Continued from Part 3
Is the risk of China’s economic collapse over?
The recent decline in credit default swap (CDS) prices reflects a sense that China’s economy is less likely to collapse, as the central bank injected capital into banks to bring the interbank repo rates down. But is the risk over? History suggests not yet.
Credit default swap and interest rates
In the past, price increases in credit default swaps have followed or mirrored liquidity issues (that is, cash crunches) within the country’s financial system. For example, starting in 2007, interbank repo rates rose as China’s economy started to overheat due to excessive lending (see chart above). The central bank increased the interest rate to cool the rates down. Due to both excessive lending and tightening measures, interbank repo rates rose higher and stood high.
As economic growth started to stall and industrial profits began to decline, credit default swaps also rose—from $25 at the end of 2007 to near $250 a year later. Although liquidity issues temporarily relieved when lower inflation due to falling economic growth allowed the central bank to loosen interest rates and inject capital into the financial system, relief doesn’t always lead straight to economic expansion. So prices for credit default swap only stopped climbing at the end of 2008.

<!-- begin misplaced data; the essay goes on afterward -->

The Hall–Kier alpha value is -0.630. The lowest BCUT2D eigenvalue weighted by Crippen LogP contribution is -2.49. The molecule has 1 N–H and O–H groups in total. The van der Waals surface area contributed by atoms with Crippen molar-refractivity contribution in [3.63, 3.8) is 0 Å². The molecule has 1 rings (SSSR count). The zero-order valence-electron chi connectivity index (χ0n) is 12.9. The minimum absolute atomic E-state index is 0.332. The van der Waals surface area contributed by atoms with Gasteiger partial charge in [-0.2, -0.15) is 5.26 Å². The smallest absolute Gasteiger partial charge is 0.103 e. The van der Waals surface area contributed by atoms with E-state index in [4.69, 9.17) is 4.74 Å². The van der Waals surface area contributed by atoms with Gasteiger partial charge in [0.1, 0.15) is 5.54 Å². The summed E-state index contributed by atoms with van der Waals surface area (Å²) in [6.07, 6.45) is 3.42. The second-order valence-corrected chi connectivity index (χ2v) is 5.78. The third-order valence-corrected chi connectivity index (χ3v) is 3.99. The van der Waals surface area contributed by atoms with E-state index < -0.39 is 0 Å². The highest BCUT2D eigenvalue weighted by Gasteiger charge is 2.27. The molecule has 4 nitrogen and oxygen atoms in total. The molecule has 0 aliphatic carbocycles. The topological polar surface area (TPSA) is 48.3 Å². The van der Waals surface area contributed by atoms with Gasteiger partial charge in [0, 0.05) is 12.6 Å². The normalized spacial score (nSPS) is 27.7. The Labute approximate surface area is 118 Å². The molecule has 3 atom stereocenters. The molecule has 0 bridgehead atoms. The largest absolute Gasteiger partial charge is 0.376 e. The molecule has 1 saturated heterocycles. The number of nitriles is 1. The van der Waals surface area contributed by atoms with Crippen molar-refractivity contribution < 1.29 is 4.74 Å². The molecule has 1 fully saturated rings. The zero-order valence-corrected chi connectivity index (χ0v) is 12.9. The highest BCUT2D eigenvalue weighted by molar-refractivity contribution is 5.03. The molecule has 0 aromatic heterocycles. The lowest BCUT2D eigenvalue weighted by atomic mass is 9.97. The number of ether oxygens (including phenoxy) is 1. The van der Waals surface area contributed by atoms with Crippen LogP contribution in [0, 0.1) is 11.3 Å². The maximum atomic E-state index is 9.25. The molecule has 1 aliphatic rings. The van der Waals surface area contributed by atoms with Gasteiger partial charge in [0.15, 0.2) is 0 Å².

Implications for dry bulk shipping
Since credit default swaps reflect the fundamentals of China’s entire economy, while the interbank repo rate reflects the fundamentals of China’s financial system, investors can use the price of CDS to confirm the end of a downtrend. As it took a few months for prices of CDS to fall in 2008 and 2011, historical patterns show that fundamentals will likely worsen for a few months, which would have a negative impact on iron and coal imports, as well as share prices of dry bulk shipping stocks such as DryShips Inc. (DRYS), Eagle Bulk Shipping Inc. (EGLE), Diana Shipping Inc. (DSX), Navios Maritime Partners LP (NMM), and Safe Bulkers Inc. (SB).
But has the market priced it in? Continue to Why China’s bear case economic growth will hurt dry bulk stocks (Part 5), which will follow later today.
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